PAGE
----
Treatment TeamDepending on your treatment, your treatment team may consist of a number of different health professionals, such as:
- GP (General Practitioner) - looks after your general health and works with your specialists to coordinate treatment.
- Hepatobiliary surgeon- specialises in surgery of the liver, pancreas and gall bladder and surrounding organs.
- Gastroenterologist - specialises in diseases of the digestive system.
- Hepatologist- gastroenterologist who specialises in diseases of the liver.
- Medical oncologist - prescribes and coordinates the course of chemotherapy.
- Radiologist- interprets diagnostic scans (including CT, MRI and PET scans).
- Nuclear medicine specialist- coordinates the delivery of radioactive scans and treatment.
- Cancer nurse - assists with treatment and provides information and support throughout your treatment.
- Other allied health professionals - such as social workers, pharmacists, and counsellors.
Screening for liver cancer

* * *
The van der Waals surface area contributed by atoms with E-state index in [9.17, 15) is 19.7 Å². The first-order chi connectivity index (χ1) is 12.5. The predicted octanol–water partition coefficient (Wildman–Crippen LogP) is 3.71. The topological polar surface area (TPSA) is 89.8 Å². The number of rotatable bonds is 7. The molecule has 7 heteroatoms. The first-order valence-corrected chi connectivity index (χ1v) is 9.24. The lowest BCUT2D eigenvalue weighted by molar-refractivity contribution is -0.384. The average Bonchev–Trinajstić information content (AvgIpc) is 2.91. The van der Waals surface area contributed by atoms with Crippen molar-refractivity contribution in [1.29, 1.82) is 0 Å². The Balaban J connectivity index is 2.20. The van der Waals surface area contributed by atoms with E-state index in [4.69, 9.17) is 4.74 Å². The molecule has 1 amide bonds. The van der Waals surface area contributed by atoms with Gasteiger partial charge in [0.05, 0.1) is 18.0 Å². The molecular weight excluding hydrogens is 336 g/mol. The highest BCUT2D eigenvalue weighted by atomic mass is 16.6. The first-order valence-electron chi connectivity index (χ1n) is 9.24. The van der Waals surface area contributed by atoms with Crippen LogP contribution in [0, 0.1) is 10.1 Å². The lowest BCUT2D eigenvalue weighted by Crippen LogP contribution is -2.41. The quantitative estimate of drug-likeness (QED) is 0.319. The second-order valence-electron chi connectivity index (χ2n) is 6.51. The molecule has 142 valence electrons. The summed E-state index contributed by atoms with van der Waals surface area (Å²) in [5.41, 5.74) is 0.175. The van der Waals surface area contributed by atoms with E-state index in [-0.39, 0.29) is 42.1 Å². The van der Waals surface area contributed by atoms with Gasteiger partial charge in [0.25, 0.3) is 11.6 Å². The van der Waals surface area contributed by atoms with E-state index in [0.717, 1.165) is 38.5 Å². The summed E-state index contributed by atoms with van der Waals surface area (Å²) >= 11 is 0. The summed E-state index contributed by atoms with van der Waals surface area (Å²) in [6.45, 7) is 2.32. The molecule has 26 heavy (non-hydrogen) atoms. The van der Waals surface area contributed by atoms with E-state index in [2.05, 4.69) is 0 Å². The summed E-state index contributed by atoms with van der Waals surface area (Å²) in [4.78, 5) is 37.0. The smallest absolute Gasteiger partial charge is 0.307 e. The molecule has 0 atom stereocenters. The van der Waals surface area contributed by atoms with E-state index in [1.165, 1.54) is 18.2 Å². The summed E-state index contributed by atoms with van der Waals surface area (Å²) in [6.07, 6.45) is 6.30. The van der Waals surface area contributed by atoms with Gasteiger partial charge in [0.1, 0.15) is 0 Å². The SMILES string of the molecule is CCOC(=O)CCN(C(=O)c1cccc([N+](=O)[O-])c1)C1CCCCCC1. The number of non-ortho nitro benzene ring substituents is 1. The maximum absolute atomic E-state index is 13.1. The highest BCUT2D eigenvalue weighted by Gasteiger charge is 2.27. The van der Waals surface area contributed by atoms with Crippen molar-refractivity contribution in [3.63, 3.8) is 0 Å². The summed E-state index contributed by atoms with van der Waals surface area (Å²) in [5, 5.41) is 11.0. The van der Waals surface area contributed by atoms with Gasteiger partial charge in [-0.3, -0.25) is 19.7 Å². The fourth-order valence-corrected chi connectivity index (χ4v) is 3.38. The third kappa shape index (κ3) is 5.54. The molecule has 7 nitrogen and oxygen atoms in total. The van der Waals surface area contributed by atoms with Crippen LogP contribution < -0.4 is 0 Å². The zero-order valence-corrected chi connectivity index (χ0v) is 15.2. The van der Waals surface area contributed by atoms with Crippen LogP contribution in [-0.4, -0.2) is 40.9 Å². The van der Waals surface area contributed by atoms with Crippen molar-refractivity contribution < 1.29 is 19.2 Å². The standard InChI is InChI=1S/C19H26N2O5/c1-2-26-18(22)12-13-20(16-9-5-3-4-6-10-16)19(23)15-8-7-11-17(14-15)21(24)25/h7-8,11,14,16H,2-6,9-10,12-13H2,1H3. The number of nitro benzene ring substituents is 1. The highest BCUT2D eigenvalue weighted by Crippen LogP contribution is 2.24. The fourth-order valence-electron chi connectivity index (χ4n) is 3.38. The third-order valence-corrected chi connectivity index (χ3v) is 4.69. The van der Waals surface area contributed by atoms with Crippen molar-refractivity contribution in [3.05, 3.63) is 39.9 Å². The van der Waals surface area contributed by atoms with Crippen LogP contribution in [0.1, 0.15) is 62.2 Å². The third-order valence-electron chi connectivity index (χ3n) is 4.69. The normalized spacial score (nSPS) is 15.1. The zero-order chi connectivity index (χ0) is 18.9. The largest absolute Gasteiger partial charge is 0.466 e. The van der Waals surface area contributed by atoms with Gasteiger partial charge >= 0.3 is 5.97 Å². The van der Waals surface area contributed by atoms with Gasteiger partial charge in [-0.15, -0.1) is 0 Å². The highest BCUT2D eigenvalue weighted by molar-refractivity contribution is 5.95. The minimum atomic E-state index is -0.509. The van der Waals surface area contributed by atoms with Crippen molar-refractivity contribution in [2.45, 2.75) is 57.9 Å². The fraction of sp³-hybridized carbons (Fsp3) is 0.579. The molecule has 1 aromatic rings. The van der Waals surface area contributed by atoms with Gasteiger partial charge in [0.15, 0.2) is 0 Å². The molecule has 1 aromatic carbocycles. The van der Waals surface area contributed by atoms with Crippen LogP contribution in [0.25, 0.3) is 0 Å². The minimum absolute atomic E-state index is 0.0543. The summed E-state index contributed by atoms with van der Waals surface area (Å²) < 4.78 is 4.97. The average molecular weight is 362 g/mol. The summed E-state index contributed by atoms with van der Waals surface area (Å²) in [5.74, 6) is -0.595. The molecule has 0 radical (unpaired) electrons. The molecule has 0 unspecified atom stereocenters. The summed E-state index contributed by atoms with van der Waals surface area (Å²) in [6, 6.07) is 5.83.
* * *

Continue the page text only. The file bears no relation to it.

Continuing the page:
There is currently no national screening program for liver cancer available in Australia.
Preventing liver cancer
Hepatitis C and B infections are the biggest known risk factors for primary liver cancer in Australia. There are prevention strategies to reduce the spread of hepatitis B and the incidence of primary liver cancer, including vaccinating all at-risk people against the virus, and monitoring the health of people already infected with the virus.
Prognosis of liver cancer
Prognosis means the expected outcome of a disease. An individual's prognosis depends on the type and stage of cancer, as well as their age and general health at the time of diagnosis.
However, your doctor may give you a prognosis, the likely outcome of the disease, based on the type of liver cancer you have, the test results, the rate of tumour growth, as well as your age, fitness and medical history.
The prognosis for liver cancer is better when diagnosed in the early stages.
- Understanding Cancer in the Liver, Cancer Council Australia © 2020. Last medical review of source booklet: June 2020.
- Australian Institute of Health and Welfare. Cancer data in Australia [Internet]. Canberra: Australian Institute of Health and Welfare, 2023 [cited 2023 Sept 04]. Available from: https://www.aihw.gov.au/reports/cancer/cancer-data-in-australia
This information was last updated September 2023.